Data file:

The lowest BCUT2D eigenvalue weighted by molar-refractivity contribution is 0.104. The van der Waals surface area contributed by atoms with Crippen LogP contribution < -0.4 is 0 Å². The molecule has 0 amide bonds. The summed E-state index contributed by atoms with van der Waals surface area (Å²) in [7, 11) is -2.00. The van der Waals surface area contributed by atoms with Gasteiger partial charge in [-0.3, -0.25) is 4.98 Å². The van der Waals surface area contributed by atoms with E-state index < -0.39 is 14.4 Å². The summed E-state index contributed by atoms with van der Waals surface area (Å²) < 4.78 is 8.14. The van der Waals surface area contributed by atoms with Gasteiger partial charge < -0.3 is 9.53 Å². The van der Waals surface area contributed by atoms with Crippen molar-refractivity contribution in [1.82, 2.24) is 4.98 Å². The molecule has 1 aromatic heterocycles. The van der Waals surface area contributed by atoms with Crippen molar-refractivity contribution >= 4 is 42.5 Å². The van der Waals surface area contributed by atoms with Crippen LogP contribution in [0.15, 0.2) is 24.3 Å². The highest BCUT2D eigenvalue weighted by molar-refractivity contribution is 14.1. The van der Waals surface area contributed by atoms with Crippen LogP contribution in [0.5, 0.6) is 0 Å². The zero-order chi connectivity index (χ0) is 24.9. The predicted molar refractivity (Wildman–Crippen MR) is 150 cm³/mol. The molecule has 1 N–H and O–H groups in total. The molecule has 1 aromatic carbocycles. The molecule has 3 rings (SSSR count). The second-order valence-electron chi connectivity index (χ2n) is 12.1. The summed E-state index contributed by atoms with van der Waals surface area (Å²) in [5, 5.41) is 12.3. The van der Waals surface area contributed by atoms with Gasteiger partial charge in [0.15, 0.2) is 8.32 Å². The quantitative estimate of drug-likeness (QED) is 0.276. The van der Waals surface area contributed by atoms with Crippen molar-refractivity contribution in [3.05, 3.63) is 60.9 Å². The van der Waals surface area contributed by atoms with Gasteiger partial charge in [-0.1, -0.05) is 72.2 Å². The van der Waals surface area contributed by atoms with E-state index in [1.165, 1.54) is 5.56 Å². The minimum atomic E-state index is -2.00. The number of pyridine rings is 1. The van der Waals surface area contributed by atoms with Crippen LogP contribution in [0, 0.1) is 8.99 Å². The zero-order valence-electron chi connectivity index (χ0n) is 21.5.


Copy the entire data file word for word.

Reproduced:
The lowest BCUT2D eigenvalue weighted by molar-refractivity contribution is 0.104. The van der Waals surface area contributed by atoms with Crippen LogP contribution < -0.4 is 0 Å². The molecule has 0 amide bonds. The summed E-state index contributed by atoms with van der Waals surface area (Å²) in [7, 11) is -2.00. The van der Waals surface area contributed by atoms with Gasteiger partial charge in [-0.3, -0.25) is 4.98 Å². The van der Waals surface area contributed by atoms with E-state index < -0.39 is 14.4 Å². The summed E-state index contributed by atoms with van der Waals surface area (Å²) < 4.78 is 8.14. The van der Waals surface area contributed by atoms with Gasteiger partial charge < -0.3 is 9.53 Å². The van der Waals surface area contributed by atoms with Crippen molar-refractivity contribution in [1.82, 2.24) is 4.98 Å². The molecule has 1 aromatic heterocycles. The van der Waals surface area contributed by atoms with Crippen molar-refractivity contribution >= 4 is 42.5 Å². The van der Waals surface area contributed by atoms with Crippen LogP contribution in [0.15, 0.2) is 24.3 Å². The highest BCUT2D eigenvalue weighted by molar-refractivity contribution is 14.1. The van der Waals surface area contributed by atoms with Crippen LogP contribution in [0.5, 0.6) is 0 Å². The zero-order chi connectivity index (χ0) is 24.9. The predicted molar refractivity (Wildman–Crippen MR) is 150 cm³/mol. The molecule has 1 N–H and O–H groups in total. The molecule has 1 aromatic carbocycles. The molecule has 3 rings (SSSR count). The second-order valence-electron chi connectivity index (χ2n) is 12.1. The summed E-state index contributed by atoms with van der Waals surface area (Å²) in [5, 5.41) is 12.3. The van der Waals surface area contributed by atoms with Gasteiger partial charge in [0.15, 0.2) is 8.32 Å². The quantitative estimate of drug-likeness (QED) is 0.276. The van der Waals surface area contributed by atoms with Crippen molar-refractivity contribution in [3.05, 3.63) is 60.9 Å². The van der Waals surface area contributed by atoms with Gasteiger partial charge in [-0.1, -0.05) is 72.2 Å². The van der Waals surface area contributed by atoms with E-state index in [1.165, 1.54) is 5.56 Å². The minimum atomic E-state index is -2.00. The number of pyridine rings is 1. The van der Waals surface area contributed by atoms with Crippen LogP contribution in [0, 0.1) is 8.99 Å². The zero-order valence-electron chi connectivity index (χ0n) is 21.5.